New Stanford exhibit showcases propaganda posters made during China’s Cultural Revolution
About 50 posters, on view at the East Asia Library through April 24, show propaganda messages and artwork produced during Mao Zedong’s rule in China.
A new Stanford exhibition displays propaganda posters from Mao Zedong’s rule in China, offering a window into the country’s chaotic and bloody Cultural Revolution of 1966-1976.
The exhibit, Modern Chinese Political Posters, is on view through April 24 at the East Asia Library. It features political posters from collections at the Hoover Institution Library & Archives and a privately owned museum in Shanghai.
About 50 posters, most of which date to the 1950s through the 1970s, depict colorful scenes of peasants, soldiers and working-class people with political messages that denounce capitalism and promote collective work.
“These are historic relics from a very chaotic time in China’s history,” said Ban Wang, professor of East Asian languages and of comparative literature, who co-organized a two-day symposium that kicked off the exhibit on Jan. 24.
Many images include idolized representations of Mao, the founder of the People’s Republic of China. The posters contain slogans like “Long Live Marxism, Leninism and Mao Zedong Thought” and “The Invincible Thought of Mao Zedong Lights up the Stage of Revolutionary Art.” Some of the posters encourage citizens to lead their lives a certain way: “Marriage of Self-Choice and Working Together Bring about Happiness” and “Commit Our Blood and Lives to Defending the Shanghai Revolutionary Committee.”
Led by Mao, China’s Communist Party seized power in 1949 after a long period of guerrilla insurgency followed by full-scale war. Mao then launched a revolution in 1966 that led to anarchy and the deaths of millions of Chinese over the next few decades, Wang said. Mao’s rule ended with his death in 1976.
Wang, who is originally from southern China, grew up amid that tumultuous time. He said he remembers witnessing violent fights in the streets and being forced to memorize Mao’s quotes in school.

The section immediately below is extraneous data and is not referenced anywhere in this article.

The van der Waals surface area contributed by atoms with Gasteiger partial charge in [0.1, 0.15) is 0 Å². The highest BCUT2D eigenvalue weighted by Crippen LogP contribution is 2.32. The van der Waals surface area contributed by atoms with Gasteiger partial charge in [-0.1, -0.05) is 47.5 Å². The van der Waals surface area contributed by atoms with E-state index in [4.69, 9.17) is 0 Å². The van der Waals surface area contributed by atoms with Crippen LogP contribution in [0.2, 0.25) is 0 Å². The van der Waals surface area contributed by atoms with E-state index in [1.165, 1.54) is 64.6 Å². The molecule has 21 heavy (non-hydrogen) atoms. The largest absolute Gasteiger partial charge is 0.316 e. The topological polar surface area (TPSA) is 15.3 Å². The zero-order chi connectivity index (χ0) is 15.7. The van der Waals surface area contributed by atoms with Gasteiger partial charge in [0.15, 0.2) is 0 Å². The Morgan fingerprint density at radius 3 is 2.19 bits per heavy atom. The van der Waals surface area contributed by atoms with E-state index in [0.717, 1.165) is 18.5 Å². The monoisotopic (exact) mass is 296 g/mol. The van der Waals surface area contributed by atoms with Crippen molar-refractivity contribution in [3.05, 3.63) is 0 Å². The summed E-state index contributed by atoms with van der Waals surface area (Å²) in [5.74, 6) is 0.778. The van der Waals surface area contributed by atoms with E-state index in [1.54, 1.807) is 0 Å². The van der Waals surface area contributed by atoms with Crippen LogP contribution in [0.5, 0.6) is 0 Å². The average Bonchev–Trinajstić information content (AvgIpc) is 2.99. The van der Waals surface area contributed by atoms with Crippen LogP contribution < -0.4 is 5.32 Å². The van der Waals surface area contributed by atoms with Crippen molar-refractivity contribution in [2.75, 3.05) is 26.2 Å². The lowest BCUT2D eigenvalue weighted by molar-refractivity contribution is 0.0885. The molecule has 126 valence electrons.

The current Chinese government avoids drawing attention to that period and prohibits discussion of the revolution’s details in the news, online and in other public places, Wang said. In addition, many government records from the 1960s have been lost, destroyed or classified, making it hard for scholars to investigate that period.
“To understand China today, it is necessary to understand what the Cultural Revolution tried to achieve, if anything, and why its anti-bureaucratic energy went awry,” Wang said. “This time period still needs a lot more scholarly investigation, and these posters are an important historical record and tool in that effort.”
Some of the posters on display come from the East Asia Library and the Hoover Institution Library. But most are copies from the Shanghai Propaganda Poster Art Centre, which Jidong Yang, the head of the East Asia Library, stumbled upon while on a trip in China a few years ago.
“When I first saw the museum’s images, I was flooded with childhood memories,” said Yang, who grew up in Beijing. “Posters were powerful in the daily and the political life back then, and they’re still a dominant feature of modern Chinese society.”
Yang and Wang encourage further examination of the posters by researchers and those interested in the history of China.
“The rising global power of China should not be blinding us to the problems the country has faced and is still facing in its society,” Wang said.